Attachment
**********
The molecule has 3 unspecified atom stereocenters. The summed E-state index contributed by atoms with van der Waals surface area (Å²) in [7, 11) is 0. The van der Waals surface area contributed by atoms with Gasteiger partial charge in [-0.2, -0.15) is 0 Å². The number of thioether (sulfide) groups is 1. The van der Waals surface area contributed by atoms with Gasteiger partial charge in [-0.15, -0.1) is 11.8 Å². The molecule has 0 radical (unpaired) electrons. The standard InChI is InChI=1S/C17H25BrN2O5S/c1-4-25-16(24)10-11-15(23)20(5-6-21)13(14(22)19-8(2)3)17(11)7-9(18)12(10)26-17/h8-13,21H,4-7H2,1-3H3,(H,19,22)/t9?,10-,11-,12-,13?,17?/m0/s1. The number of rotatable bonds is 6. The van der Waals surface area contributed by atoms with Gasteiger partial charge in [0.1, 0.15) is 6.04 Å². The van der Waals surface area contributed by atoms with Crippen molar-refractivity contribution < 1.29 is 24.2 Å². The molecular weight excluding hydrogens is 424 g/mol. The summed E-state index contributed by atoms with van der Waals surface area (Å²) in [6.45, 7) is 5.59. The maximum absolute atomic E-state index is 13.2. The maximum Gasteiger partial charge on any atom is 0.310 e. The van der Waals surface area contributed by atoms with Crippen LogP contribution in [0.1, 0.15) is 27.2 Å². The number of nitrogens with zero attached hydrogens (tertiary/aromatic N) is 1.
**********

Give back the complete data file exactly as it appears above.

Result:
The molecule has 3 unspecified atom stereocenters. The summed E-state index contributed by atoms with van der Waals surface area (Å²) in [7, 11) is 0. The van der Waals surface area contributed by atoms with Gasteiger partial charge in [-0.2, -0.15) is 0 Å². The number of thioether (sulfide) groups is 1. The van der Waals surface area contributed by atoms with Gasteiger partial charge in [-0.15, -0.1) is 11.8 Å². The molecule has 0 radical (unpaired) electrons. The standard InChI is InChI=1S/C17H25BrN2O5S/c1-4-25-16(24)10-11-15(23)20(5-6-21)13(14(22)19-8(2)3)17(11)7-9(18)12(10)26-17/h8-13,21H,4-7H2,1-3H3,(H,19,22)/t9?,10-,11-,12-,13?,17?/m0/s1. The number of rotatable bonds is 6. The van der Waals surface area contributed by atoms with Gasteiger partial charge in [0.1, 0.15) is 6.04 Å². The van der Waals surface area contributed by atoms with Crippen molar-refractivity contribution < 1.29 is 24.2 Å². The molecular weight excluding hydrogens is 424 g/mol. The summed E-state index contributed by atoms with van der Waals surface area (Å²) in [6.45, 7) is 5.59. The maximum absolute atomic E-state index is 13.2. The maximum Gasteiger partial charge on any atom is 0.310 e. The van der Waals surface area contributed by atoms with Crippen LogP contribution in [0.1, 0.15) is 27.2 Å². The number of nitrogens with zero attached hydrogens (tertiary/aromatic N) is 1.